Maurice L. Elliott, 88, attorney and Christmas tree farm owner

December 23, 2003|By Jacques Kelly | Jacques Kelly,SUN STAFF

Maurice Leonard Elliott, a retired real estate attorney who raised Christmas trees on a Baltimore County farm, died of an apparent heart attack Sunday at Greater Baltimore Medical Center. The Sparks resident was 88.

Born in Baltimore and raised on Old York Road, he was a 1934 graduate of City College. As a teen he worked at his family's Stoneleigh grocery store, Williamson's, to help pay law school tuition; he graduated from the University of Baltimore, in 1938.

Mr. Elliott did legal work for several years at Commercial Credit Corp. before joining the Army in 1942. A military police officer, he became a security intelligence agent, observing activities at U.S. steel mills and defense plants to guard against sabotage or espionage.

"He would sit in a car and observe a Pittsburgh steel mill at night," said his son, Roger L. Elliott of Sparks. "It was tedious work, and that was where he learned to smoke cigars. He smoked until about 13 years ago."

After his 1946 discharge, he was admitted to the Maryland Bar and was hired as an attorney by Maryland Title Guarantee Co.

In 1950, he opened a law practice in the Fidelity Building in downtown Baltimore. Early in his career, he shared space with attorney Zanvyl Krieger, who became an owner of the Colts and Orioles as well as of the former Lord Baltimore Hotel.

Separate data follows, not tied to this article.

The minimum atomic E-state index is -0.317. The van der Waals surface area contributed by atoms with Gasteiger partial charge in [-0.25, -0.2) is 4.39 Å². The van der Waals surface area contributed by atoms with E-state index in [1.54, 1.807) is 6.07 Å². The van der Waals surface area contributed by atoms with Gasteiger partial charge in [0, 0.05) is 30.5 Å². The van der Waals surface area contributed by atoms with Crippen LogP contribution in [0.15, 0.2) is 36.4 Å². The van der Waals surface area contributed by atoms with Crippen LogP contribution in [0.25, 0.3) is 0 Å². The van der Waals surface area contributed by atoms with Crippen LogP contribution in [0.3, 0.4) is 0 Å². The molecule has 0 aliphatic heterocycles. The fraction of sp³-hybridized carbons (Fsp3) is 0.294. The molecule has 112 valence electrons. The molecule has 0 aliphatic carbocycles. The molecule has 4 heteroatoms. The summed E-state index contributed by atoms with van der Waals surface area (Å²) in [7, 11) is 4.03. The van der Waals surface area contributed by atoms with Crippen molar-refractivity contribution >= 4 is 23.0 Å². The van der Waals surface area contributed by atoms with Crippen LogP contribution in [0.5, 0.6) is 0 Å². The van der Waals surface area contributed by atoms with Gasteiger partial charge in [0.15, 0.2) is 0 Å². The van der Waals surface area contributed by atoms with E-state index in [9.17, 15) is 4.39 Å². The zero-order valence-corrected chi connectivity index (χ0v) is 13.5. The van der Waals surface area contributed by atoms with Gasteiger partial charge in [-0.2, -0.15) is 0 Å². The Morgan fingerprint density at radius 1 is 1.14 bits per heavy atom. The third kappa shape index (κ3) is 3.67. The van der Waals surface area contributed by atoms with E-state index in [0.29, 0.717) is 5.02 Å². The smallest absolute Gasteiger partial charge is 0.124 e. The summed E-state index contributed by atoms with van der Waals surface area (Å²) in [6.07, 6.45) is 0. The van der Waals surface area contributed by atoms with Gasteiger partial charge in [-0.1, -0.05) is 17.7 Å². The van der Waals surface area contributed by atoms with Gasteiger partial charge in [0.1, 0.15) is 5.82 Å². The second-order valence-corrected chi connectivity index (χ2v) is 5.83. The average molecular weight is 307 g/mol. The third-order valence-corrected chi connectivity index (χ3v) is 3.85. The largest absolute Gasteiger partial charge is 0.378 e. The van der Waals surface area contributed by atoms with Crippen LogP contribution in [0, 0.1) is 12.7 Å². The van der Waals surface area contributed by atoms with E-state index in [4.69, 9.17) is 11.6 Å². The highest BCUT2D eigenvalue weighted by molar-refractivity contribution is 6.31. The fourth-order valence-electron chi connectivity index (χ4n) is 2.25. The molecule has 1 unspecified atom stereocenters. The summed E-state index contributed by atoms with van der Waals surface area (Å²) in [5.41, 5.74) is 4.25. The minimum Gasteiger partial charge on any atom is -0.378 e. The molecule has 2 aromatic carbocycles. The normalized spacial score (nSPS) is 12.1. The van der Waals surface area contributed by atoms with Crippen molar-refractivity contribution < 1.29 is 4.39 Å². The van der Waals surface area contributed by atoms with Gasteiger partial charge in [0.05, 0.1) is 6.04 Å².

Mr. Elliott specialized in real estate matters until his 1996 retirement. He was also a board member of the Druid Hill Federal Savings and Loan Association.

In 1973, after many years in Rodgers Forge, Mr. Elliott fulfilled a long-held ambition to buy a Baltimore County farm. With others, he purchased the 200-acre Ventura Farm on Falls Road in Upperco-Sparks. His first winter there, customers knocked on his door to seek permission to cut down wild evergreen trees on the property, as they had done in previous winters.

"He started selling them for $5 apiece, and it soon dawned on him that Christmas trees would be a good farming project. He had always wanted a farm, but what he'd do with it never crystallized," Roger Elliott said. "Over the past 30 years, he and his partner planted thousands and thousands of trees."

Mr. Elliott bought a used 1966 John Deere tractor and started pulling up the wild roses that had overtaken the farm. He then planted Norway spruce, Douglas fir and Colorado blue spruce trees.

Family members said that because he got in the tree business 30 years ago, Mr. Elliott had mature Christmas trees that would be too large for a traditional home. In recent years, he supplied two extra-tall trees for the Russian embassy in Washington -- one for the traditional Christmas, the other for the later Russian Orthodox observance -- and also provided trees for churches and shopping malls.

"He was excellent with people, a thoughtful person who was generous with everyone he ever knew," said Alvin "Bob" Jewell, a longtime friend and former Baltimore County farm owner. "He always wanted to have a place in the farm country. He built Ventura up, and he had it well-equipped, with four or five big tractors."

Mr. Elliott was a member of the Maryland Christmas Tree Growers Association.

A memorial service will be held at 11 a.m. Friday at the Lemmon Funeral Home, 10 W. Padonia Road, Timonium.

In addition to his son, survivors include his wife of 60 years, the former Doris Luray Tawney; another son, Dr. Charles Gregory Elliott of Salt Lake City; and five grandchildren.

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